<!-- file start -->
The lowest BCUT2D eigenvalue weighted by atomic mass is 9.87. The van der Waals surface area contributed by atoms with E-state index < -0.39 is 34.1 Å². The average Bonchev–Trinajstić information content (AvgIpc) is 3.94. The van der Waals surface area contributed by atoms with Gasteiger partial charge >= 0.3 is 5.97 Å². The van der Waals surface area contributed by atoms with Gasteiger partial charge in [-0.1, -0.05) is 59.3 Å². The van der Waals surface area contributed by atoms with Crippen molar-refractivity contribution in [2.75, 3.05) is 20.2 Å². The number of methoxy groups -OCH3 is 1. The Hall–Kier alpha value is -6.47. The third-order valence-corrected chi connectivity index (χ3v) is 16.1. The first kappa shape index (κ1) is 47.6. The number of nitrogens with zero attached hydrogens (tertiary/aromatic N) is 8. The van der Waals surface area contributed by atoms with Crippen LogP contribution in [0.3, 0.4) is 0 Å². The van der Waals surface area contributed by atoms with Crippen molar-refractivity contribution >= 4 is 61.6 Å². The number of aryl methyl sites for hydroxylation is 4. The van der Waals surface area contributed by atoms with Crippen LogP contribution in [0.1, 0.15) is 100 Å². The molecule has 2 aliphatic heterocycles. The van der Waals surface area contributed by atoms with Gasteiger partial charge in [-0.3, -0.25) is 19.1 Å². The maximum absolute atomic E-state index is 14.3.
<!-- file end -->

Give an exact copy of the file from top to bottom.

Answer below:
The lowest BCUT2D eigenvalue weighted by atomic mass is 9.87. The van der Waals surface area contributed by atoms with E-state index < -0.39 is 34.1 Å². The average Bonchev–Trinajstić information content (AvgIpc) is 3.94. The van der Waals surface area contributed by atoms with Gasteiger partial charge >= 0.3 is 5.97 Å². The van der Waals surface area contributed by atoms with Gasteiger partial charge in [-0.1, -0.05) is 59.3 Å². The van der Waals surface area contributed by atoms with Crippen molar-refractivity contribution in [2.75, 3.05) is 20.2 Å². The number of methoxy groups -OCH3 is 1. The Hall–Kier alpha value is -6.47. The third-order valence-corrected chi connectivity index (χ3v) is 16.1. The first kappa shape index (κ1) is 47.6. The number of nitrogens with zero attached hydrogens (tertiary/aromatic N) is 8. The van der Waals surface area contributed by atoms with Crippen LogP contribution in [0.3, 0.4) is 0 Å². The van der Waals surface area contributed by atoms with Crippen molar-refractivity contribution >= 4 is 61.6 Å². The number of aryl methyl sites for hydroxylation is 4. The van der Waals surface area contributed by atoms with Crippen LogP contribution in [0.1, 0.15) is 100 Å². The molecule has 2 aliphatic heterocycles. The van der Waals surface area contributed by atoms with Gasteiger partial charge in [-0.3, -0.25) is 19.1 Å². The maximum absolute atomic E-state index is 14.3.